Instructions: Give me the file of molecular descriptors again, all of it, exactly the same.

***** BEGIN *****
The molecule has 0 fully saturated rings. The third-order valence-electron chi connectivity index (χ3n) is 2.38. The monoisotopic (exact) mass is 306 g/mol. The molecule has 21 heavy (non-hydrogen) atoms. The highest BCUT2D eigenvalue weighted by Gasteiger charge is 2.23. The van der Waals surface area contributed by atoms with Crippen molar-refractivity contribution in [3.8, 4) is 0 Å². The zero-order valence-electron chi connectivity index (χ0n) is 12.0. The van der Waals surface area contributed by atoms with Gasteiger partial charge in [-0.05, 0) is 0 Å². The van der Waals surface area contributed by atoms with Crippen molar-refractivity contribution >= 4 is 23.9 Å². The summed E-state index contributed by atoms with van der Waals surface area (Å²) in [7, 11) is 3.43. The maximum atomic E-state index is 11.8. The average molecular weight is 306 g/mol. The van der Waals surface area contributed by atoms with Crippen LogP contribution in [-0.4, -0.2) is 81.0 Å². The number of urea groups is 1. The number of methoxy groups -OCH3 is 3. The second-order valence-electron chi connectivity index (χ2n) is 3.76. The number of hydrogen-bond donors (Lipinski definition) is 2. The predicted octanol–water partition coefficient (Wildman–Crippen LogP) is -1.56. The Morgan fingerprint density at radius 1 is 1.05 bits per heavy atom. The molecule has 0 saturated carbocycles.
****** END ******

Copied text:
The molecule has 0 fully saturated rings. The third-order valence-electron chi connectivity index (χ3n) is 2.38. The monoisotopic (exact) mass is 306 g/mol. The molecule has 21 heavy (non-hydrogen) atoms. The highest BCUT2D eigenvalue weighted by Gasteiger charge is 2.23. The van der Waals surface area contributed by atoms with Crippen molar-refractivity contribution in [3.8, 4) is 0 Å². The zero-order valence-electron chi connectivity index (χ0n) is 12.0. The van der Waals surface area contributed by atoms with Gasteiger partial charge in [-0.05, 0) is 0 Å². The van der Waals surface area contributed by atoms with Crippen molar-refractivity contribution >= 4 is 23.9 Å². The summed E-state index contributed by atoms with van der Waals surface area (Å²) in [7, 11) is 3.43. The maximum atomic E-state index is 11.8. The average molecular weight is 306 g/mol. The van der Waals surface area contributed by atoms with Crippen LogP contribution in [-0.4, -0.2) is 81.0 Å². The number of urea groups is 1. The number of methoxy groups -OCH3 is 3. The second-order valence-electron chi connectivity index (χ2n) is 3.76. The number of hydrogen-bond donors (Lipinski definition) is 2. The predicted octanol–water partition coefficient (Wildman–Crippen LogP) is -1.56. The Morgan fingerprint density at radius 1 is 1.05 bits per heavy atom. The molecule has 0 saturated carbocycles.